4. The church may rank those who hold various offices, but the distinctions within the offices are by human authority.
Every position in the church is one of service, of Christ- exaltation and self-abasement. However, it is useful for the church to arrange for various rankings and orders of supervision also among its pastors, teachers, and others. The distinction between pastors and holders of auxiliary of offices is not merely a human distinction. It is not a ranking but a distinction of offices. Within the various offices (e.g., pastorate, teaching office) rankings may be made by human authority. There may, for example, be "senior pastors" and "assistant pastors," or principals and teachers. The nomenclature adopted by the church from time to time may indicate such rankings. Uniformity of terminology is highly desirable.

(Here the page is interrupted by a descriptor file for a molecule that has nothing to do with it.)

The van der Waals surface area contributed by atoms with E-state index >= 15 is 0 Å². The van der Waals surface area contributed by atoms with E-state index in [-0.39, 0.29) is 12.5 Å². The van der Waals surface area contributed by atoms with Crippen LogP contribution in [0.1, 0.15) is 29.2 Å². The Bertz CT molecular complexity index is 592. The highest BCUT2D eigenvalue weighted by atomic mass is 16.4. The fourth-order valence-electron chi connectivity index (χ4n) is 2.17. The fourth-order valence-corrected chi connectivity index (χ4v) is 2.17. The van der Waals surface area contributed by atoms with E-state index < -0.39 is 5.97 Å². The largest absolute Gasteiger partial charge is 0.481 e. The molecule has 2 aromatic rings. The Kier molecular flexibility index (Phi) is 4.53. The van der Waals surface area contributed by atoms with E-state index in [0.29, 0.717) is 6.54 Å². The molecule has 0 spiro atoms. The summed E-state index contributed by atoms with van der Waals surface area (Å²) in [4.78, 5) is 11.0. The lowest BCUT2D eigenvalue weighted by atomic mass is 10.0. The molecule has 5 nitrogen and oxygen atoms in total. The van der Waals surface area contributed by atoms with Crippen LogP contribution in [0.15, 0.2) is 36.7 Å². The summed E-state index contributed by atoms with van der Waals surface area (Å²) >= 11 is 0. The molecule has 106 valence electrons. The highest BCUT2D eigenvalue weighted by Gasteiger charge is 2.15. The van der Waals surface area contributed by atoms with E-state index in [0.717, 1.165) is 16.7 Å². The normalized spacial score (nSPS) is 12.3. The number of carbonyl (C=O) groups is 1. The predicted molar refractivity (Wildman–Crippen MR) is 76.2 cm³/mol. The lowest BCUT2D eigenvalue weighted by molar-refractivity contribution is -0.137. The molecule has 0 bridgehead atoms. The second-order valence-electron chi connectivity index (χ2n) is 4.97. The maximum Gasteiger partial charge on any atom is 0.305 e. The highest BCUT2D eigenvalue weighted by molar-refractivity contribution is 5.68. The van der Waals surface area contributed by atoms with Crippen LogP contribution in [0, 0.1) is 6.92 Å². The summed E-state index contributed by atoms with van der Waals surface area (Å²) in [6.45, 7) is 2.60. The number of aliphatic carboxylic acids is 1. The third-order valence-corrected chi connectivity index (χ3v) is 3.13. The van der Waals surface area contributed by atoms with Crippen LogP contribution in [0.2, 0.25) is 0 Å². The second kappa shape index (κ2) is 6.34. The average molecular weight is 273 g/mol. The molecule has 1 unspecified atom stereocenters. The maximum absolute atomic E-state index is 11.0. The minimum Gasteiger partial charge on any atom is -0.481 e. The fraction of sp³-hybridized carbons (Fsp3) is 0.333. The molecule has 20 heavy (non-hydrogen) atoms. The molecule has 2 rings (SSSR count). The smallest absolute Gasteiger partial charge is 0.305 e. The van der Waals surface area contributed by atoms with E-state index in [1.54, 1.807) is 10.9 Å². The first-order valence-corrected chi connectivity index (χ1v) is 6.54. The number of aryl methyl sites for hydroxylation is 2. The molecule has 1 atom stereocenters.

Rankings that are made by human right should be made for the sake of the work and not merely to elevate individuals. The fact that some members of the church are called by God to be "overseers" does not make them a special caste. Moreover, it must be noted that where there is oversight, there is also submission. However, in the New Testament "submission" is not a term indicating inferiority. The Greek word hypotagee refers to order and not to inferiority.
5. The call from and by God through the church is essential for entry into the pastoral ministry or its auxiliary of offices.
In order to clarify what is meant by a call we define it as follows: